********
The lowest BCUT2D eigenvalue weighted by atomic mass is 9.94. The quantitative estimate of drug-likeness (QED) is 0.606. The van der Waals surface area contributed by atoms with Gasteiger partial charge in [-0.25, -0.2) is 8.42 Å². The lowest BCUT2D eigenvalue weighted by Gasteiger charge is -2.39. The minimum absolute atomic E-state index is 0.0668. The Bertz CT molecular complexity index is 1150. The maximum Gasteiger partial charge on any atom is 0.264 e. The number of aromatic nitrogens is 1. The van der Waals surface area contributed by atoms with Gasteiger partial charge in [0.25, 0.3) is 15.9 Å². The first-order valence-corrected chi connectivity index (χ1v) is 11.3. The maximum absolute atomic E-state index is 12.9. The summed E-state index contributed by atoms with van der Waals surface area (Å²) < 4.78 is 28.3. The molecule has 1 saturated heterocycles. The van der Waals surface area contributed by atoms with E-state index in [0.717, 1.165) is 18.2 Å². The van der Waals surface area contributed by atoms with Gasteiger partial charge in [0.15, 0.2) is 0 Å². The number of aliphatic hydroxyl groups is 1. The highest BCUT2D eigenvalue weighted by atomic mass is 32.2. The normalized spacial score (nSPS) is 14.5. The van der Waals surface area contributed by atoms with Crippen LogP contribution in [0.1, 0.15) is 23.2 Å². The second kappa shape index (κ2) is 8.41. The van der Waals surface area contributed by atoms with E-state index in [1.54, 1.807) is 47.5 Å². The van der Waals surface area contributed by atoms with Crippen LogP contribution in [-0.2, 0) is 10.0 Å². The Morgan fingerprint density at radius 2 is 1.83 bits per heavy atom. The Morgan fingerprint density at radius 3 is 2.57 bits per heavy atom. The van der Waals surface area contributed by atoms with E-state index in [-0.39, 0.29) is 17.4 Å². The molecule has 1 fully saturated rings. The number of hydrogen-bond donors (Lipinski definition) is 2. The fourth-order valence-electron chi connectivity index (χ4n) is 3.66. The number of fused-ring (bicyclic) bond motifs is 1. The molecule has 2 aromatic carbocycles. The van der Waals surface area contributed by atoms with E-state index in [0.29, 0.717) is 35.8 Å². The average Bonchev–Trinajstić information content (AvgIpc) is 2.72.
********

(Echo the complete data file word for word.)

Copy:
The lowest BCUT2D eigenvalue weighted by atomic mass is 9.94. The quantitative estimate of drug-likeness (QED) is 0.606. The van der Waals surface area contributed by atoms with Gasteiger partial charge in [-0.25, -0.2) is 8.42 Å². The lowest BCUT2D eigenvalue weighted by Gasteiger charge is -2.39. The minimum absolute atomic E-state index is 0.0668. The Bertz CT molecular complexity index is 1150. The maximum Gasteiger partial charge on any atom is 0.264 e. The number of aromatic nitrogens is 1. The van der Waals surface area contributed by atoms with Gasteiger partial charge in [0.25, 0.3) is 15.9 Å². The first-order valence-corrected chi connectivity index (χ1v) is 11.3. The maximum absolute atomic E-state index is 12.9. The summed E-state index contributed by atoms with van der Waals surface area (Å²) < 4.78 is 28.3. The molecule has 1 saturated heterocycles. The van der Waals surface area contributed by atoms with E-state index in [0.717, 1.165) is 18.2 Å². The van der Waals surface area contributed by atoms with Gasteiger partial charge in [0.15, 0.2) is 0 Å². The number of aliphatic hydroxyl groups is 1. The highest BCUT2D eigenvalue weighted by atomic mass is 32.2. The normalized spacial score (nSPS) is 14.5. The van der Waals surface area contributed by atoms with Crippen LogP contribution in [0.1, 0.15) is 23.2 Å². The second kappa shape index (κ2) is 8.41. The van der Waals surface area contributed by atoms with E-state index in [1.54, 1.807) is 47.5 Å². The van der Waals surface area contributed by atoms with Crippen LogP contribution in [-0.2, 0) is 10.0 Å². The Morgan fingerprint density at radius 2 is 1.83 bits per heavy atom. The Morgan fingerprint density at radius 3 is 2.57 bits per heavy atom. The van der Waals surface area contributed by atoms with E-state index in [-0.39, 0.29) is 17.4 Å². The molecule has 1 fully saturated rings. The number of hydrogen-bond donors (Lipinski definition) is 2. The fourth-order valence-electron chi connectivity index (χ4n) is 3.66. The number of fused-ring (bicyclic) bond motifs is 1. The molecule has 2 aromatic carbocycles. The van der Waals surface area contributed by atoms with E-state index in [0.29, 0.717) is 35.8 Å². The average Bonchev–Trinajstić information content (AvgIpc) is 2.72.